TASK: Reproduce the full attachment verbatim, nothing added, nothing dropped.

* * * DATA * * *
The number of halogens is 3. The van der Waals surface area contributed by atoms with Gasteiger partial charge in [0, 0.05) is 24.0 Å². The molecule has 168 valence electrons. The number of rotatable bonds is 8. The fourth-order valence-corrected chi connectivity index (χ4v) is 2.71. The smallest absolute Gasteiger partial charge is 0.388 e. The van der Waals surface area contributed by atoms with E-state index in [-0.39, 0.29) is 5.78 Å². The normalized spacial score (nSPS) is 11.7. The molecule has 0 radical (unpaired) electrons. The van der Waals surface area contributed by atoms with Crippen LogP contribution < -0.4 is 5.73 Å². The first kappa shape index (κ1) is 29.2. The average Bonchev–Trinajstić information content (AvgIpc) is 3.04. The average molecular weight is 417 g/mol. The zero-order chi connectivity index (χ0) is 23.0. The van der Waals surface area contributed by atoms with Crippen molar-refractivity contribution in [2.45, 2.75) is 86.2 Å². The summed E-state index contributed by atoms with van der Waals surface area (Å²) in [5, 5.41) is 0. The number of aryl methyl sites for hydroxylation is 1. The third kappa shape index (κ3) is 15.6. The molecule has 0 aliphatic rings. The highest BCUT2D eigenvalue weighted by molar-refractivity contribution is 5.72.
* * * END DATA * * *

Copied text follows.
The number of halogens is 3. The van der Waals surface area contributed by atoms with Gasteiger partial charge in [0, 0.05) is 24.0 Å². The molecule has 168 valence electrons. The number of rotatable bonds is 8. The fourth-order valence-corrected chi connectivity index (χ4v) is 2.71. The smallest absolute Gasteiger partial charge is 0.388 e. The van der Waals surface area contributed by atoms with E-state index in [-0.39, 0.29) is 5.78 Å². The normalized spacial score (nSPS) is 11.7. The molecule has 0 radical (unpaired) electrons. The van der Waals surface area contributed by atoms with Crippen LogP contribution < -0.4 is 5.73 Å². The first kappa shape index (κ1) is 29.2. The average Bonchev–Trinajstić information content (AvgIpc) is 3.04. The average molecular weight is 417 g/mol. The zero-order chi connectivity index (χ0) is 23.0. The van der Waals surface area contributed by atoms with Crippen molar-refractivity contribution in [2.45, 2.75) is 86.2 Å². The summed E-state index contributed by atoms with van der Waals surface area (Å²) in [5, 5.41) is 0. The number of aryl methyl sites for hydroxylation is 1. The third kappa shape index (κ3) is 15.6. The molecule has 0 aliphatic rings. The highest BCUT2D eigenvalue weighted by molar-refractivity contribution is 5.72.